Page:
Burlington, MA (PRWEB) August 20, 2013
Qstream, provider of an acclaimed mobile platform widely used for professional healthcare education, today announced that several major medical centers and healthcare leaders have purchased Qstream’s solution for use in the ongoing education of physicians and clinicians on a range of topics, including patient safety, infection control, emergency medicine, palliative care and advanced life support.
New clients include:
- Boston Children’s Hospital, which purchased Qstream to create mobile learning courses for residents in its pediatric emergency medicine rotation starting this fall;
- Partners HealthCare, which purchased Qstream to deliver quality and safety training to residents and fellows using curriculum designed to reflect institutional priorities, initiatives and specialty specific concerns;
- The Mayo Clinic, which purchased Qstream to deliver education on palliative care;
- Baylor College of Medicine, which purchased Qstream for a new primary care curriculum for pediatric residents;
- The University of California Health Quality Improvement Network, which is using Qstream to develop a quality improvement and patient safety curriculum for implementation across the five hospitals of the UC Health System;
- The National Association for Continuing Education (NACE), which offers Qstream-powered courses for medical professionals.
Developed at Harvard Medical School, Qstream facilitates continuous learning by delivering simple, scenario-based “challenges” to any mobile device over spaced intervals. In just 3 to 5 minutes a day, clinicians progress through mandatory training without having to carry a laptop or walk to a desktop station. Built-in game mechanics, including scoring and leaderboards, drive strong user engagement, and onboard analytics simplify the process of reporting program effectiveness to ensure outcomes are met.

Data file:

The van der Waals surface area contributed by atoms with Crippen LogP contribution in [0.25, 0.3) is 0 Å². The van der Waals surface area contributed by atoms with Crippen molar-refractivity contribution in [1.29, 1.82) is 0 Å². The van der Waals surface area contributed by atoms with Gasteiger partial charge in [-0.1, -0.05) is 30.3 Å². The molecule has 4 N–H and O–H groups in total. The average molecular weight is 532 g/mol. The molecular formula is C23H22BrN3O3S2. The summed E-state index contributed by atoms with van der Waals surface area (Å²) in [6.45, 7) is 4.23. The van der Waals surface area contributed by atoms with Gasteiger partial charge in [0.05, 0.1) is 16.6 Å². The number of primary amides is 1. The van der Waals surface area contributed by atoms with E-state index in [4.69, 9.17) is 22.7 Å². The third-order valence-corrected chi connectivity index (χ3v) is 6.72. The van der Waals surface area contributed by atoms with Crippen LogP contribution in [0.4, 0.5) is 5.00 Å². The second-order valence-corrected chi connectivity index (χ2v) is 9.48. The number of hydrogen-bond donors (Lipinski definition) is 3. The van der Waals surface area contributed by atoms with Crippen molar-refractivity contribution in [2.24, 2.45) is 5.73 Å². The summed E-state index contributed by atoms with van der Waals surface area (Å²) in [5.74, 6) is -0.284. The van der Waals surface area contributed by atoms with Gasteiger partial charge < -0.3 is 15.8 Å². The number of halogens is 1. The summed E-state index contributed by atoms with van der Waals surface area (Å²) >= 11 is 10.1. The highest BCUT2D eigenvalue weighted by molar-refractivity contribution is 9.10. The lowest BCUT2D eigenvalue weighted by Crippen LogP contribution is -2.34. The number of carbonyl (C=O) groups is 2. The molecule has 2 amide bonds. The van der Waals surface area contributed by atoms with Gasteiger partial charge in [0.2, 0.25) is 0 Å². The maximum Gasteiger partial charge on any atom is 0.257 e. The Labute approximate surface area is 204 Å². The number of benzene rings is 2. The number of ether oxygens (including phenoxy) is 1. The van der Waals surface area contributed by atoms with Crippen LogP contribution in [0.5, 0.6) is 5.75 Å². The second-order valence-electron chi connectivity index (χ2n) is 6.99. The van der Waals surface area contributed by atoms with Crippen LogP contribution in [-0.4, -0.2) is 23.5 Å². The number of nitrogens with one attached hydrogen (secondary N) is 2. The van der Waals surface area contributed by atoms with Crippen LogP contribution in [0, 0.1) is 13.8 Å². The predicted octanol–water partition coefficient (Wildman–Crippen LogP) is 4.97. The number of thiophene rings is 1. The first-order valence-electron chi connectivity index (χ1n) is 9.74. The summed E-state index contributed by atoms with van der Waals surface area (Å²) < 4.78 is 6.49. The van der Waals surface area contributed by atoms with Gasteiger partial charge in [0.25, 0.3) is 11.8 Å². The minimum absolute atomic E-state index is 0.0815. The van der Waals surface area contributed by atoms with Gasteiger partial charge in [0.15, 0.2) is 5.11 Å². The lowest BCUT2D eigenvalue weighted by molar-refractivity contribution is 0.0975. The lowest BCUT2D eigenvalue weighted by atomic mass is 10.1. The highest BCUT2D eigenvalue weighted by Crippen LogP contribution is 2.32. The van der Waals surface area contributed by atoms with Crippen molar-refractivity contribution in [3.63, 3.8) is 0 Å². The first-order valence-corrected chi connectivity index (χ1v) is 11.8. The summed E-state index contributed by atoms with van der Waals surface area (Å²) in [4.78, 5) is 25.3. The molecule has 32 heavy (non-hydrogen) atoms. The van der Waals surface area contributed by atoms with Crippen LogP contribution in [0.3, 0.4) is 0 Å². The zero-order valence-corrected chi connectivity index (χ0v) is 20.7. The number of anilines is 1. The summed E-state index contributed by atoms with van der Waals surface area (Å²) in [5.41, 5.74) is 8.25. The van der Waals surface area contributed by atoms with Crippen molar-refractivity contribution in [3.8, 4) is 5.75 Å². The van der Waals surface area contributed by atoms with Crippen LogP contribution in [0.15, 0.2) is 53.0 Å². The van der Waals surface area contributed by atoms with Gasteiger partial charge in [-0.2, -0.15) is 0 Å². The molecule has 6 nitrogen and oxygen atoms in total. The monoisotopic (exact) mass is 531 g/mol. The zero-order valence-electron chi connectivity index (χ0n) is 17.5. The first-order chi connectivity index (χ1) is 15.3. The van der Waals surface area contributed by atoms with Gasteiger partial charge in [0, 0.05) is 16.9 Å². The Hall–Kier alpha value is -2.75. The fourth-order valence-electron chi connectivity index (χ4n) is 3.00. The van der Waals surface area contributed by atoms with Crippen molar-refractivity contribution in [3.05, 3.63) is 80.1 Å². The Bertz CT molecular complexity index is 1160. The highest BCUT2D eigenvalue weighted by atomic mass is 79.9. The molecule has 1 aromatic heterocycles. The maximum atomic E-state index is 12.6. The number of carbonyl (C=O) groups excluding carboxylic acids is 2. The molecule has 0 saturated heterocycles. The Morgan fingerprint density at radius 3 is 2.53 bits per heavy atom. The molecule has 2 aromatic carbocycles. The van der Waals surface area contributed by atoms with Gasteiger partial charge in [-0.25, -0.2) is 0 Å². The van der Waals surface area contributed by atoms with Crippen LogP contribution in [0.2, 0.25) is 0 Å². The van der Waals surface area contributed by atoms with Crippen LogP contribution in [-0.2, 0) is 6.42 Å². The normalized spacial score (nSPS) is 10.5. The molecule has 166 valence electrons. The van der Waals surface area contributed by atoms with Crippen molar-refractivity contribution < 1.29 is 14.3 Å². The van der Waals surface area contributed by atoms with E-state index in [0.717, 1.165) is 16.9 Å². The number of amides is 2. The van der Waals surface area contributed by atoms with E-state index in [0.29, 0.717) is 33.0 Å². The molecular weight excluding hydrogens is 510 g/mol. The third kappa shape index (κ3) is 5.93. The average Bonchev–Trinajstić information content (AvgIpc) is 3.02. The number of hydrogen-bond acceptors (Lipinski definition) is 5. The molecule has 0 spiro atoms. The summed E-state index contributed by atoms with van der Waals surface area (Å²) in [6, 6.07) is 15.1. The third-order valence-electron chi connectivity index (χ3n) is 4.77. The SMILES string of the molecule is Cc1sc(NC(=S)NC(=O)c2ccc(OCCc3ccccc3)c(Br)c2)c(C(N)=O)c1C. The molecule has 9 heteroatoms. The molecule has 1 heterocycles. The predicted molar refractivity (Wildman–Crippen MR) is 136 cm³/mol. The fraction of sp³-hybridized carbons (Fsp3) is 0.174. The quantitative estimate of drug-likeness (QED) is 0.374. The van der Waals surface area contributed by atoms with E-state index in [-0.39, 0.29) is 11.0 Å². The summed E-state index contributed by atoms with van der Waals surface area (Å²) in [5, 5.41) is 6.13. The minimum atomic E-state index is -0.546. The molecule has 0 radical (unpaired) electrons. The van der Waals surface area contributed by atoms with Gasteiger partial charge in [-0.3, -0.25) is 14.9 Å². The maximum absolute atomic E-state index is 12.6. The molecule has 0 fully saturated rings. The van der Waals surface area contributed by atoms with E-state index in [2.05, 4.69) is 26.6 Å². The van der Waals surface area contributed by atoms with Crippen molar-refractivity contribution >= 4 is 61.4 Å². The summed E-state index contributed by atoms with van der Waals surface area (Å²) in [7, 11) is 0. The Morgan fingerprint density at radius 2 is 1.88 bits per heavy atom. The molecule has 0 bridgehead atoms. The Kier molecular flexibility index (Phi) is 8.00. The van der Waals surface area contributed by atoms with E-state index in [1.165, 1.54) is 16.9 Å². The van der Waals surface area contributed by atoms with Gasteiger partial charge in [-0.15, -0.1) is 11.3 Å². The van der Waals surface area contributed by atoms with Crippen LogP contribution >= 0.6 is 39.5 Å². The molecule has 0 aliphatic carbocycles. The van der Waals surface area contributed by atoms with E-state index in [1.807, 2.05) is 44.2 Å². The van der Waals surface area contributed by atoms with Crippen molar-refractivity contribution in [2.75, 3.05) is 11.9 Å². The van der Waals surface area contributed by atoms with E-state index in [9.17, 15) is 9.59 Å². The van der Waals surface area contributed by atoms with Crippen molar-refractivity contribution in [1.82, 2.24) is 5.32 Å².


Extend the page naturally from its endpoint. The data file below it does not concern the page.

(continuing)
At Baylor College of Medicine, pediatric residents are sent a few questions every two days covering a range of primary care issues. Questions and explanations are developed primarily by the Academic General Pediatrics faculty under the supervision of Dr. D’Juanna White-Satcher. Each question must be answered correctly at least twice before it is retired from the queue. Residents access the questions using their smart phones and tablets via a native Qstream app or email, allowing them to learn on the move.
“Despite the high quality of healthcare education being delivered today, traditional formats are not always conducive to the way that people actually store information critical to job performance,” said Dr. B. Price Kerfoot, Associate Professor of Surgery at Harvard Medical School and Qstream co-founder. “Qstream’s approach embraces a ‘spaced delivery’ methodology clinically proven to increase retention and durably change on-the-job behaviors.”
In a randomized trial involving 1,067 students at four medical schools, Dr. Kerfoot and his Harvard colleagues demonstrated that interval reinforcement increased long-term retention by up to 170 percent. In another study involving 95 primary care clinicians across the northeastern U.S., Dr. Kerfoot’s research showed the use of the ‘spacing’ and ‘testing’ effects of Qstream contributed to a 40 percent decrease in the number of unnecessary cancer screenings.
Developed at Harvard, Qstream helps leaders in dynamic environments keep their teams aligned on vital information and on-the-job practices via a series of daily “challenges” delivered to any mobile device. By combining game mechanics and social engagement with an adaptive “spaced delivery” approach, Qstream is easy to use and clinically proven to increase knowledge retention. Real-time analytics let managers proactively measure and manage team capabilities. With customers in life sciences, healthcare, technology and financial services, the venture-backed company is based in Burlington, MA with development offices in Oregon and Dogpatch Labs in Dublin, Ireland.
To learn more, visit Qstream.com, follow us @Qstream #Qstream or facebook.com/Qstream.